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In the wake of the recent news that YouTube will begin offering a subscription service, called YouTube Red, Disney has announced that content from its sports network ESPN will not be available on YouTube. The announcement specifically states that the removal is due to the introduction of YouTube Red.

Disney has not commented on the particular issues it has with YouTube Red, but a YouTube spokesperson told Reuters that ESPN would not be a part of it due to “rights and legal” issues. The specifics of what that means exactly wasn’t specified.

ESPN doesn’t really have the opportunity to deny YouTube Red either, just offering its content on regular old YouTube. While the linked article goes into more detail, the gist is that partners who choose not to sign up for Red will have their videos listed as “private” until they sign the deal.

Some have reacted negatively to YouTube Red in terms of what it means for content creators and the potential money they will receive from those viewers with Red compared to those without it—in other words, what cut they will receive from the subscription fee vs. what they gain in ad revenue.  According to Totalbiscuit, it seems that the money from all subs will go into one large pool, of which each individual partner will receive a percentage from based on the amount of time subscribers spent watching their content.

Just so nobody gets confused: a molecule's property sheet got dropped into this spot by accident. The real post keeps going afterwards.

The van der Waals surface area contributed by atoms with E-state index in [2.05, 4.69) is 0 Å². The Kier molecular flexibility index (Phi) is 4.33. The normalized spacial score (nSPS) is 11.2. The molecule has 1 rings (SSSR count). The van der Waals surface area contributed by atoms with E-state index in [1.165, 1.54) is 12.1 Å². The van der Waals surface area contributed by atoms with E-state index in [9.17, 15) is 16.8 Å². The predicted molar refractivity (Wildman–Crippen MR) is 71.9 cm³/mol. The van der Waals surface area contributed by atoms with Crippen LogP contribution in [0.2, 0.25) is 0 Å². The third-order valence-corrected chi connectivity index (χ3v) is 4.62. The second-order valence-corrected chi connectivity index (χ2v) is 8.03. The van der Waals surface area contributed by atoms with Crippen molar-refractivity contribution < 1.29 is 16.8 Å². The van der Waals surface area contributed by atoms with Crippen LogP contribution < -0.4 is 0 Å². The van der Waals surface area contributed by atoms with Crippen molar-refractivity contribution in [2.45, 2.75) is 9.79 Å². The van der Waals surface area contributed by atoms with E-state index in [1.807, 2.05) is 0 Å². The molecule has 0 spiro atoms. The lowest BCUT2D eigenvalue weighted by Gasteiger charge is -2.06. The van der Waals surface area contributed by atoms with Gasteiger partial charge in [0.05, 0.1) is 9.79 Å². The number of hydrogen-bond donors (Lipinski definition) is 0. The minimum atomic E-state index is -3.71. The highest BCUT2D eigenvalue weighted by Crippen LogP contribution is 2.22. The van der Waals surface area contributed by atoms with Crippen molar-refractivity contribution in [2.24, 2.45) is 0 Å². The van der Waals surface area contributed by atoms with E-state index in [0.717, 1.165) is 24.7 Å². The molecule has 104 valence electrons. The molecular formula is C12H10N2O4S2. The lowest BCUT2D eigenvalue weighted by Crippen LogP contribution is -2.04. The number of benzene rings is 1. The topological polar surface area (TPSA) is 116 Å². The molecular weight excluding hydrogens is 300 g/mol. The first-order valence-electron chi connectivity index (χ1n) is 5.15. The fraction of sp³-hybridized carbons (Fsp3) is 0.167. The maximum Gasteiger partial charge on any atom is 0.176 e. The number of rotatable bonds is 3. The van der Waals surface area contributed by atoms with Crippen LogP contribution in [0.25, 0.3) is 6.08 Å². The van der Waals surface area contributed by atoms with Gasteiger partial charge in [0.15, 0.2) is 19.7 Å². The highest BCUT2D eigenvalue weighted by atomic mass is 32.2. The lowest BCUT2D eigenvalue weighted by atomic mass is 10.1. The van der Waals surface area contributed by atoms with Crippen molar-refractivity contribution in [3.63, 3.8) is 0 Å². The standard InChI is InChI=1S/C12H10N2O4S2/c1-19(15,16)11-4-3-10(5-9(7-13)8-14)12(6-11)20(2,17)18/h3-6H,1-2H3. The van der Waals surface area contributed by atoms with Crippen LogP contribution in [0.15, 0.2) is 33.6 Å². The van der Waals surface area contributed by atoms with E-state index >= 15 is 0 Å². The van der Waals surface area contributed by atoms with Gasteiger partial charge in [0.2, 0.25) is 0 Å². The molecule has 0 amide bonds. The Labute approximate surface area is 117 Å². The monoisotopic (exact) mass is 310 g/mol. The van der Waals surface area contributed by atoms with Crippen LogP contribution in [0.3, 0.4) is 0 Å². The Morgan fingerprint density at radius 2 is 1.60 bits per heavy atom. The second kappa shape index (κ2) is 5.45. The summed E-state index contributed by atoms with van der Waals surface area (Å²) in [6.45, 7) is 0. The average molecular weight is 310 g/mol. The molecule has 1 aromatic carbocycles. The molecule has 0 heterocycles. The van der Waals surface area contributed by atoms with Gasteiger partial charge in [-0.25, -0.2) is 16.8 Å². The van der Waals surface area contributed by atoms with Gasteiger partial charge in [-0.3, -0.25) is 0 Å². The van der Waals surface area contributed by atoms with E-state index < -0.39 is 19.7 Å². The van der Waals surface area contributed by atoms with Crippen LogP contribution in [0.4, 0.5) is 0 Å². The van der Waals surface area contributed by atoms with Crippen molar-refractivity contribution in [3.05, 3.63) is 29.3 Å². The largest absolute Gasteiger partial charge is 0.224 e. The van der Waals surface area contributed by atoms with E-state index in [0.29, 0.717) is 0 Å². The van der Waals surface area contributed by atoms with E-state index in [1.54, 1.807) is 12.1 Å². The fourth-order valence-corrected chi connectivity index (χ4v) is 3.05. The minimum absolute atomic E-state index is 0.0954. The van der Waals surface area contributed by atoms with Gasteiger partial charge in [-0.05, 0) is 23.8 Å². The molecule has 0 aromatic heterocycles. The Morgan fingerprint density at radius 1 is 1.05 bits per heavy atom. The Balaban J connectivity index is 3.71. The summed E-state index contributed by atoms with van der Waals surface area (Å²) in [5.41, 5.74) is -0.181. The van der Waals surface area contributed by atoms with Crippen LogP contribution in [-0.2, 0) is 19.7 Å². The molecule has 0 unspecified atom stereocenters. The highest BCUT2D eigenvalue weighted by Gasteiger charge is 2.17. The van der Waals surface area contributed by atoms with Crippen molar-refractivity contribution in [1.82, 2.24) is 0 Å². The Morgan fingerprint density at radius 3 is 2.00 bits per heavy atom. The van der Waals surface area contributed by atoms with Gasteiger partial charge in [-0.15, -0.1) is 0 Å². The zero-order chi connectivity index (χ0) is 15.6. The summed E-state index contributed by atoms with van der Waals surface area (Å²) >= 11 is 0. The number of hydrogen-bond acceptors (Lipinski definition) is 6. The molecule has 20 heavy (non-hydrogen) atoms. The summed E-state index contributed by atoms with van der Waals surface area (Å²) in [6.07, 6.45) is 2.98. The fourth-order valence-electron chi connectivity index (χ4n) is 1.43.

Whether there was a disagreement about pay, about being forced, or other unknown issues, we don’t know Disney’s full reason for removing ESPN from the service. The content that was previously available through ESPN’s channels is not disappearing, but will instead be showing up in various other ESPN digital properties. This may be an opportunity for Disney to put some investment into, a video hosting service that was recently shut down back in August.

Oddly enough, though, Disney itself has signed a deal to have its content included on YouTube Red, so there may be more behind the scenes issues ESPN has to deal with regarding the various sports leagues it has agreements with when coming to the decision. 

In any case, this is a curious blow for YouTube Red. Not a death knell, not necessarily the beginning of the end, but a large company saying that YouTube Red itself was the issue will definitely have some sort of an effect.

What does this mean for YouTube Red? Will other companies follow suit? 

Andrew Otton

Editor in Chief

Editor in Chief at TechRaptor. Lover of some things, a not so much lover of other things.